Thank you, whoever completed the transcript. I didn't know the bullet tag and the comics are starting to get more complicated to explain and transcribe. So again, my thanks. <3 Z1mp0st0rz (talk) 16:12, 24 April 2024 (UTC)

David Acheson showed that any finite number of inverted pendulum segments can be made stable through vibration. related video here: https://www.youtube.com/watch?v=BJ7_fFABc9s&t=0s 17:23, 24 April 2024 (UTC)

Considering that Maxwell's demon can reverse entropy, I welcome our new demon overlord. We must all put more starch onto speakers! Fabian42 (talk) 18:10, 24 April 2024 (UTC)

Summon Ba'al the Soul-Eater to rule beside Maxwell's Demon!!!!!!!!!!!!!!!! Z1mp0st0rz (talk) 19:22, 24 April 2024 (UTC)

Should we use "pendula" as the plural to "pendulum"? (talk) 21:38, 24 April 2024 (please sign your comments with ~~~~)

The plural of pendulum would be penduli, as it is Latin second declension. 13:31, 26 April 2024 (UTC)
Would it not still be pendula, because it is of the neutral gender?
I apologize. You are correct. I was thinking of the male gender. 13:11, 1 May 2024 (UTC)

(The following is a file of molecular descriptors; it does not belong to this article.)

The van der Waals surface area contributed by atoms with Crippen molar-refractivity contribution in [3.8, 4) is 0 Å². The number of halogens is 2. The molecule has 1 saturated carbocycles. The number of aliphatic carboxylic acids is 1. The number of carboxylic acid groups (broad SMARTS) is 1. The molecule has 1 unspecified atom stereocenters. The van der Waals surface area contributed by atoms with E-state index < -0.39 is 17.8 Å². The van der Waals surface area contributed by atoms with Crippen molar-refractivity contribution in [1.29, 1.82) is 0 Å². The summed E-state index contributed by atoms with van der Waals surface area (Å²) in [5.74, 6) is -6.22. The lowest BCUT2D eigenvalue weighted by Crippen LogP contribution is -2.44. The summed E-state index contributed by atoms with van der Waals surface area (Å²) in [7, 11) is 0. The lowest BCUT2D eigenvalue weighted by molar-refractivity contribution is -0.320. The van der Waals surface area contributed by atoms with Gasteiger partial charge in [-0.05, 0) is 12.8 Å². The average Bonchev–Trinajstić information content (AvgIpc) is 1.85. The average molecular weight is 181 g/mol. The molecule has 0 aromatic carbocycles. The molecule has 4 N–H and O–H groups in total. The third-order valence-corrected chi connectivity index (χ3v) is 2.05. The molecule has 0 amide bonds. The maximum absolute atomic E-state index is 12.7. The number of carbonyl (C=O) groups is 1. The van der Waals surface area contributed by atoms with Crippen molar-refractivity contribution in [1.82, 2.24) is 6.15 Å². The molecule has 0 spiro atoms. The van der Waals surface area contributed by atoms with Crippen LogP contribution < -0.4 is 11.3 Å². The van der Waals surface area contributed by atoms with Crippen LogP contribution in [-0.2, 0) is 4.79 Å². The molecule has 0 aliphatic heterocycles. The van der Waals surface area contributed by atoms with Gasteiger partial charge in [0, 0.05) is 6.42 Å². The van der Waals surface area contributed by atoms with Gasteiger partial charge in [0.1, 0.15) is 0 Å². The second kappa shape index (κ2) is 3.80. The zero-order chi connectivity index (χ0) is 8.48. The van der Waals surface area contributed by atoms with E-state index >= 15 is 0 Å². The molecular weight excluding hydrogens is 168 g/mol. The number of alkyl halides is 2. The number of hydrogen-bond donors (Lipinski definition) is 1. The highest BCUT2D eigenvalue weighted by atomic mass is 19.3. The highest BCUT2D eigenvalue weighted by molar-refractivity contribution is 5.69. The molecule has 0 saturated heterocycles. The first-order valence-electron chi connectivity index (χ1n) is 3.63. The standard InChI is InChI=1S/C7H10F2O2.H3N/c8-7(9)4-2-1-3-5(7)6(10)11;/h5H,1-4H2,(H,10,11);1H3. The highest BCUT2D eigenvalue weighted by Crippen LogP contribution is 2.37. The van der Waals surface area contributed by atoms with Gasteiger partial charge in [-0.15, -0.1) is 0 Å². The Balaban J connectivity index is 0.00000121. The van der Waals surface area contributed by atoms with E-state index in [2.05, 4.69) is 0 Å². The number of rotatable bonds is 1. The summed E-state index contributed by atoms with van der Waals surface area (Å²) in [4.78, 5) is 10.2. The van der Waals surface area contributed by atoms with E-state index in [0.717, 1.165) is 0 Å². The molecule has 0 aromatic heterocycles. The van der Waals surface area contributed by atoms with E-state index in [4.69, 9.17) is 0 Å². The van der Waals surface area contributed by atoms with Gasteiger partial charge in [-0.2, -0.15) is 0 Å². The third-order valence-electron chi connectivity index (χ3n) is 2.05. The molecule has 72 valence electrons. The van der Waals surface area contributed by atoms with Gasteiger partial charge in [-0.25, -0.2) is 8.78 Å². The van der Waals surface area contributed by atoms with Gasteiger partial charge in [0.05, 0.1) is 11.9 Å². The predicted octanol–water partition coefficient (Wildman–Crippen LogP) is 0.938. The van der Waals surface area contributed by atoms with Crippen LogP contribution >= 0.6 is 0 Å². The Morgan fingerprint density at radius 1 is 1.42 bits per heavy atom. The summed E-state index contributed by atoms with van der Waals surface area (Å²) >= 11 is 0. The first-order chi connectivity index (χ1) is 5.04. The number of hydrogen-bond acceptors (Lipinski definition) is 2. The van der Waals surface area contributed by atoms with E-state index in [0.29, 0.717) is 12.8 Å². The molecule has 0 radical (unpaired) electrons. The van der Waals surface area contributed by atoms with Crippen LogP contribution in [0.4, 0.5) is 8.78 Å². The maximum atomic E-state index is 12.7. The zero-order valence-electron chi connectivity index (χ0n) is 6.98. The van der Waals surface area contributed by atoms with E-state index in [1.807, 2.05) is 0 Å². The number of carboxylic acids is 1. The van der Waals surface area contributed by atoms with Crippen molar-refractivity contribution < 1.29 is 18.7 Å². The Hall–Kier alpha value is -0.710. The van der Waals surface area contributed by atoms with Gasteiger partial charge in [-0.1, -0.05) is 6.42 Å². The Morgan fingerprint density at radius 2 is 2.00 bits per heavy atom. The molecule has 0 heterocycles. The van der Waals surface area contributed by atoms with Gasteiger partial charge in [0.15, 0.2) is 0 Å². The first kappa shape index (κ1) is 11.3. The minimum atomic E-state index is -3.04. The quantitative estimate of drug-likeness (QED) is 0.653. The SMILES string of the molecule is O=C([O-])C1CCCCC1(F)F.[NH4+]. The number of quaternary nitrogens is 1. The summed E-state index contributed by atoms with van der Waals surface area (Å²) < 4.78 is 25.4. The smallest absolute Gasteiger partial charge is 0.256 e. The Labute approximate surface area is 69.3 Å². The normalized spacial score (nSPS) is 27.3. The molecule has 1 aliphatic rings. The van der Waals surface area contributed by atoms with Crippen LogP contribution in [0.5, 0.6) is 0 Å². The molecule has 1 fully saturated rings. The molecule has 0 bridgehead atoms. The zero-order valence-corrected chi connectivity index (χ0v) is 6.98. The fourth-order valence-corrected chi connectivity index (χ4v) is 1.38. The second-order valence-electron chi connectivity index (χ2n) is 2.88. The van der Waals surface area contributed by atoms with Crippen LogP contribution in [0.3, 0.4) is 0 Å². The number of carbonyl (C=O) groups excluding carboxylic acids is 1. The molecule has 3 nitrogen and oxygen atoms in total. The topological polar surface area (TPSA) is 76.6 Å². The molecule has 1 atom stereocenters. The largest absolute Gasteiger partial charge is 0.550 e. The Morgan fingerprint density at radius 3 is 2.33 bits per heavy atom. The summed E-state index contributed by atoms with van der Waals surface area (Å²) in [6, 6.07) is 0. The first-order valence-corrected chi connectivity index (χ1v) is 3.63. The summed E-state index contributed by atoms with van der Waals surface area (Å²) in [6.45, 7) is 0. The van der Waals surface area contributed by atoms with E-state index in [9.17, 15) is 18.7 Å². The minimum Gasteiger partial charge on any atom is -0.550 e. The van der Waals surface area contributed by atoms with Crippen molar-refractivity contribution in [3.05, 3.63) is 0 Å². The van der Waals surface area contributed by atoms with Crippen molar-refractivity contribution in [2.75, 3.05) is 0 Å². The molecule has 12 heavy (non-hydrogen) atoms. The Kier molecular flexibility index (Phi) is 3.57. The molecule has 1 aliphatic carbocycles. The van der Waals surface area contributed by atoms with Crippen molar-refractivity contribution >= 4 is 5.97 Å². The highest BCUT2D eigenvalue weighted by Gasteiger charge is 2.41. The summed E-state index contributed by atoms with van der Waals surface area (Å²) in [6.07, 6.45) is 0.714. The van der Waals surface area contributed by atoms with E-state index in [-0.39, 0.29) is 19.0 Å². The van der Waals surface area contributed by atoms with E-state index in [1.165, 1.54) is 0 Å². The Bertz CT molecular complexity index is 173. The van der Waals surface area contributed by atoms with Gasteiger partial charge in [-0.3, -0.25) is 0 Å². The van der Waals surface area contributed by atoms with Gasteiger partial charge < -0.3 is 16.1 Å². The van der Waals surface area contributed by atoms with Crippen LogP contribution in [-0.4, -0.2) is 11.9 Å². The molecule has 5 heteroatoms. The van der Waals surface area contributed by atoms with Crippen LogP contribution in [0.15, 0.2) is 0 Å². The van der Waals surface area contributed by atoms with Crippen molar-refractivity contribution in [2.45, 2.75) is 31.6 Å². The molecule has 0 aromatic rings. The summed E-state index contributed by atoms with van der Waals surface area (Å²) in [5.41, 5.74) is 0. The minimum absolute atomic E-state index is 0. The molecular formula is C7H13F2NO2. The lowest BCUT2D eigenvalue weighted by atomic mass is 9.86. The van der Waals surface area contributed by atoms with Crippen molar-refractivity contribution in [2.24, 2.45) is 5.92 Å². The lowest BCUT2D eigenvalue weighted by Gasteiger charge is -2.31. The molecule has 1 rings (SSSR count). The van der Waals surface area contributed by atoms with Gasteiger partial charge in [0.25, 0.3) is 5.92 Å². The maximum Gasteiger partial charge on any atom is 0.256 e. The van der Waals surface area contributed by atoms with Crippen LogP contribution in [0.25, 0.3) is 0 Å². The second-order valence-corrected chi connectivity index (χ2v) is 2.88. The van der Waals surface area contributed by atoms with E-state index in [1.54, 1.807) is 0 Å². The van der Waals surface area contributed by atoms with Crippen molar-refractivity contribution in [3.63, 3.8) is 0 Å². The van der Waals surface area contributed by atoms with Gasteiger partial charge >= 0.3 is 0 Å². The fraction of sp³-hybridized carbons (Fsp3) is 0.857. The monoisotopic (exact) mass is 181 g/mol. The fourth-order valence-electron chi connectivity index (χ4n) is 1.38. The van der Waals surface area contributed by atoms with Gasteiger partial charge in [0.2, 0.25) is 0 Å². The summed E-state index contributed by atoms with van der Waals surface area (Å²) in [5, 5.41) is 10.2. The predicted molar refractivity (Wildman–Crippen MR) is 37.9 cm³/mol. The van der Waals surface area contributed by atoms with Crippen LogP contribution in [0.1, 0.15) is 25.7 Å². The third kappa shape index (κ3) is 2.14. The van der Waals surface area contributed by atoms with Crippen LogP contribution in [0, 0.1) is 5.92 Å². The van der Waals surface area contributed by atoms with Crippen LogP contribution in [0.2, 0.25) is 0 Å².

Should we mention that Netflix's airing of 3-body problem means people are probably more interested in chaotic systems right now?-- 03:01, 25 April 2024 (UTC)

Plus there's the US elections coming up... 09:09, 25 April 2024 (UTC)

A double pendulum requires 2 weights, and additional one at the center joint. Surprisingly Randal has that wrong. 00:25, 26 April 2024 (UTC)

Traditionally, I've seen that fudged by a massive 'link'. In fact, the two pendulum lengths can be dense bars, without even a terminating weight.
This obviously changes the dynamics, as the idealised pendulum has all its mass in the swinging weight at its end (the CoG in its centre), a swinging bar is 'twice as long as its swing-factor' (CoG is half way along). So a two-bar double-pendulum (assuming negligable weight bonus/deficit in the mid-joint mechanism) is a half-length-effect secondary pendulum sat at the end of an extended primary.